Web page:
|Pomegranate - Punica granatum L.|
Pomegranate by Augustus Binu
Pomegranate in cross section
Pomegranate seeds with their fleshy outgrowth (aril)
New leaf growth
Distinguishing between the flower types: not so apparent at the bud stage or in open flowers
Pomegranate blossom before pollination
Pomegranate sepals and drying stamens after fertilization and petal fall
Pomegranate blossom and fruit developing
Pomegranate fruit and two flowers at different stages
Black Pomegranate of Taft, Iran
Pomegranate seeds dried
Pomegranate growth habit
Photo of Punica granatum 'Nana' at the Springs Preserve garden in Las Vegas, Nevada
Punica granatum tree in Maresha Israel in August. Fruit is clearly seen on the tree
A worker preparing fresh pomegranate juice from these pomegranate fruit. Photo taken at a market in Istanbul, Turkey
Woman selling pomegranates, Mysore, India
The pomegranate man while walking through the Shuk Hacarmel, Israel
Punica granatum L.
French: grenade; Spanish:granada (the fruit), granado (the plant); Dutch: granaatappel: German: granatapfel; Italian: melogranato, melograno granato, pomo granato, or pomo punico; Indonesia:gangsalan; Thailand: tab tim; Malaya: delima; Brazil: roma, romeira or romazeira; Guatemala: granad 4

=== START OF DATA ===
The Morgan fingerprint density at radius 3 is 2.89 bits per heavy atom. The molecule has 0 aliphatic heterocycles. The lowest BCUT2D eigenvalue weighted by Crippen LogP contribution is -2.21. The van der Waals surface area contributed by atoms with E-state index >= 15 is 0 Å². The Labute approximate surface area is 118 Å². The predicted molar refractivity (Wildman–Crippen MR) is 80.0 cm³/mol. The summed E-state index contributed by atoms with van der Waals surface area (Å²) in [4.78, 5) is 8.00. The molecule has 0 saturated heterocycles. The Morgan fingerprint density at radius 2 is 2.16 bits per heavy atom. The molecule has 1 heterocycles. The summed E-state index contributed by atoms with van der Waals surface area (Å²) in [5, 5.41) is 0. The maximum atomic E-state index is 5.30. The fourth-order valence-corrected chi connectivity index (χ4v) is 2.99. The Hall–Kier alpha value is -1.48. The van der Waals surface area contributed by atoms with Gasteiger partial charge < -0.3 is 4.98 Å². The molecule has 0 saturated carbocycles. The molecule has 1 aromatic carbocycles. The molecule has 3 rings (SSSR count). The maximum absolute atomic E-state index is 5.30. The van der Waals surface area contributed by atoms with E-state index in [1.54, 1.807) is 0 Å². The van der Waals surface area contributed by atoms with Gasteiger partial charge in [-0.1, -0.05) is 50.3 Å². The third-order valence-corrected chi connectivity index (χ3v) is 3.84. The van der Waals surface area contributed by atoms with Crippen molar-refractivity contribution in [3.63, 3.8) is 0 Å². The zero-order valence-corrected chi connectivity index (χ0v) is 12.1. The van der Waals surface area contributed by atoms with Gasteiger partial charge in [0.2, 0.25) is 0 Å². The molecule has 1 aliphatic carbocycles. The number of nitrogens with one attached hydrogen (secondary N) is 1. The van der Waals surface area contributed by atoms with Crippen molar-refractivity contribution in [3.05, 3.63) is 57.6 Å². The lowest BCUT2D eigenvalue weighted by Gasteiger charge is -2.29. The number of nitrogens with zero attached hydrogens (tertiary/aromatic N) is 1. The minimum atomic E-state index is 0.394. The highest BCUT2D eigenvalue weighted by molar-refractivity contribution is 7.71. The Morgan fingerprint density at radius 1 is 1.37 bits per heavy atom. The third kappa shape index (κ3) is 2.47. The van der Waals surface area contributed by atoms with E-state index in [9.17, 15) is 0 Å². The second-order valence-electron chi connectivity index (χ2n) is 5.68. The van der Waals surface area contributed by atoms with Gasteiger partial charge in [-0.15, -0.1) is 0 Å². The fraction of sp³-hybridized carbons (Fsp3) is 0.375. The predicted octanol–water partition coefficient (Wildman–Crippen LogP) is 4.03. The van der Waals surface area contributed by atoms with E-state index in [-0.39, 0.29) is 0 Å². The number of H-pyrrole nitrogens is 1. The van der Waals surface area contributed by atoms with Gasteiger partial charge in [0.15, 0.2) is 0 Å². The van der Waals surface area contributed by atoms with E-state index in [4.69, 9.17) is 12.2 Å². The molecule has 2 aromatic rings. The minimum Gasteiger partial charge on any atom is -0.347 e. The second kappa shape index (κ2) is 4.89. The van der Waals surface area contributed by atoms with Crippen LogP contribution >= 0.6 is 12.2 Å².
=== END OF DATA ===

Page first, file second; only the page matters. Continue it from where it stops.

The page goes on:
Punica nana L., Punica multiflora hort
Native from Iran to the Himalayas in northern India 4
USDA hardiness zones
Eaten out of hand; juice; landscape specimen
6-12 ft (2-4 m)
Dense, bushy, deciduous shrub; suckers freely from base
Extremely long-lived, some specimens at Versailles known to have survived two centuries 4
Slender, somewhat thorny branches
Light annual pruning; remove sprouts and suckers as they appear
Glossy, dark green, oblong to oval, 2.5-3 cm (1-1.25 in.) long 3
Orange-red, 1.5-2.5 in. (4-6 cm); crinkled petals; numerous stamens; borne solitary or in small clusters 3
Brownish-yellow to purplish-red berries; 2-5 in. (5-12 cm); smooth, leathery skin; spherical, somewhat flattened; persistent calyx 3
Year round; produce fruit 3-4 years after planting; fruit ripens about 6 months after bloom 6
Nutrient Content pdf
The Pomegranate from the University of Florida pdf
Pomegranate from Julia Morton's book Fruits of Warm Climates
Propagation and Pruning
How to Care for the Pomegranate Tree: Video from Jene's Tropical ext. link